The Department of Conservation says it will put in more rigorous processes for aerial 1080 pest control operations following an internal review of a Marlborough Sounds’ operation last November.
The pest control in the Tennyson Inlet area was carried out to protect the area’s high value native forest, at risk giant snails and native birdlife.
The DOC review followed bait accidentally falling into a Nydia Track area that was excluded from the aerial bait distribution under a Medical Officer of Health condition for the operation.
Bait fell near some people on the track. The Nelson Marlborough Medical Officer of Health Dr Ed Kiddle said at the time that any risk to physical health from this was likely to be almost zero.
The review found people should not have been allowed on the track during the bait application given consenting authorities’ expectation the public would not be allowed on the track.
DOC North and Western South Island Conservation Services Director Mike Slater said the department had received a formal warning from the Nelson Marlborough Public Health Service in relation to baits falling into the excluded track area being a breach of its condition.
“Failure to meet the requirements for aerial 1080 operations is unacceptable and we are ensuring we take measures to prevent a recurrence of the incidents that occurred with this Marlborough Sounds’ operation.
“Our internal review confirmed we have thorough systems and standards for safe delivery of aerial 1080 operations and found no incidents in the operation resulted from inadequate systems within our procedures. It did, however, recommend several improvements to strengthen our procedures.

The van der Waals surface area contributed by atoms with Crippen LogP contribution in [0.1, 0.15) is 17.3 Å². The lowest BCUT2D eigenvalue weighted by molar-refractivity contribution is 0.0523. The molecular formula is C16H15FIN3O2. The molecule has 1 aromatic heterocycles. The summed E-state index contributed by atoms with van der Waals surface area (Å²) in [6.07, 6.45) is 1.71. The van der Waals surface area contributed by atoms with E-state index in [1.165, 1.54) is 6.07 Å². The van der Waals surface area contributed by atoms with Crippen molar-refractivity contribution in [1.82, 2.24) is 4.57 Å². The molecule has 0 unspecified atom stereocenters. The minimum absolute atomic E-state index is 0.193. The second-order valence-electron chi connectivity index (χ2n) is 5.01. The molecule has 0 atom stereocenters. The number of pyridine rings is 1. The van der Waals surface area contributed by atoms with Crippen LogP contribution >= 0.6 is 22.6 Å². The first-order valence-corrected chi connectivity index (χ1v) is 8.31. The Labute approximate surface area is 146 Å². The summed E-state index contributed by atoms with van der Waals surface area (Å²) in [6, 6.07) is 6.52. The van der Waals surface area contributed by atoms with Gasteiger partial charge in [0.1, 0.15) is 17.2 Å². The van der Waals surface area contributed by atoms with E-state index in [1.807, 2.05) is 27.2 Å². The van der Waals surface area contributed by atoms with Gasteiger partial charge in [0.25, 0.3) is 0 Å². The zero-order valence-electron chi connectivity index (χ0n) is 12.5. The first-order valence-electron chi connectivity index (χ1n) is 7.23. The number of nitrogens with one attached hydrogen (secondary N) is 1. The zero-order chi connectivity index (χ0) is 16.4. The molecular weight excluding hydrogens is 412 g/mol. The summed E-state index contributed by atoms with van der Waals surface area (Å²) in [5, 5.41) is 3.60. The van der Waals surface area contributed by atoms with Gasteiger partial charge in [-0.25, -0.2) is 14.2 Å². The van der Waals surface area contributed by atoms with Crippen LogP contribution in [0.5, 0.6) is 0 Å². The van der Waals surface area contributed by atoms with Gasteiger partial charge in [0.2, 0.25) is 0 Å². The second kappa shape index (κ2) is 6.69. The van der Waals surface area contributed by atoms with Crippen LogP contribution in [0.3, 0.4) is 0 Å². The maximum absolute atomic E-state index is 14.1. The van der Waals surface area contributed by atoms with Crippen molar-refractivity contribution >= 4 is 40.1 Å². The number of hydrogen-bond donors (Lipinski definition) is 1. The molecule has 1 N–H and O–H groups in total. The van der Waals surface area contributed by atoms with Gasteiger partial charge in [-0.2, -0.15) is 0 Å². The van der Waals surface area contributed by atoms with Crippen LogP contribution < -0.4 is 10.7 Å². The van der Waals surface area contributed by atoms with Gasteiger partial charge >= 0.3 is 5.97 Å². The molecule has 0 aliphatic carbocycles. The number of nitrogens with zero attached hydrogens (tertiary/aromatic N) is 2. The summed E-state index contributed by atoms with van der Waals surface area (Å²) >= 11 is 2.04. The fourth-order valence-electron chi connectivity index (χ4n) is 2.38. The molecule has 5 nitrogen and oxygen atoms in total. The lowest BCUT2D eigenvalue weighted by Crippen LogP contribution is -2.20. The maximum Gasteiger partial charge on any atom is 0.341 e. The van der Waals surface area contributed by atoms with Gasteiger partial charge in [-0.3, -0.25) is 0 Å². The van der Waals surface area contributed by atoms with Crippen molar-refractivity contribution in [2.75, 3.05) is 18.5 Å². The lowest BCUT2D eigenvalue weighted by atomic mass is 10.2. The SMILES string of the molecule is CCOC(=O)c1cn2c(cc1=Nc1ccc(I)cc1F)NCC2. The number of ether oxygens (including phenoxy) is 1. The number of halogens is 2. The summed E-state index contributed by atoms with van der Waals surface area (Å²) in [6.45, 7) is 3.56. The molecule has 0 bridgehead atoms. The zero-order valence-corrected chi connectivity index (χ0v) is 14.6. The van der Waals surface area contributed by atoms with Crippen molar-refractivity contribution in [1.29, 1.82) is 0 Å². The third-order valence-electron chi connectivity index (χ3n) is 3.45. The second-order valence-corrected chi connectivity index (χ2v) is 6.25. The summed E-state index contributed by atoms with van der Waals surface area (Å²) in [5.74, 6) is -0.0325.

“We will be reviewing and improving our procedures for aerial pest control operations.
“We will direct staff to track performance standards and consent conditions to ensure compliance. A more comprehensive project management approach will also be adopted for operations.”
The review found staff carrying out the operation had overlooked the requirement not to allow people on the track in a well meaning attempt to address the concerns of a local lodge about the impact of closure of the track on its business.
The review concluded the detachment of a bait spreader bucket from a helicopter inside the operational area earlier in the day had contributed to the accidental fall of bait into the track area. It caused delay and disrupted the flying schedule.
Worsening wind conditions were also a factor. It appeared baits were carried further than expected in the wind during the aerial application.
The pest control was carried out over about 4300 hectares of mostly DOC-managed reserves around Mt Stanley. Monitoring showed the operation reduced rat and stoat numbers to undetectable levels and possums to low numbers. Preliminary results from DOC research in the area show robin nesting success increased more than three-fold inside the operational area after the operation, from 22 percent to 78 percent.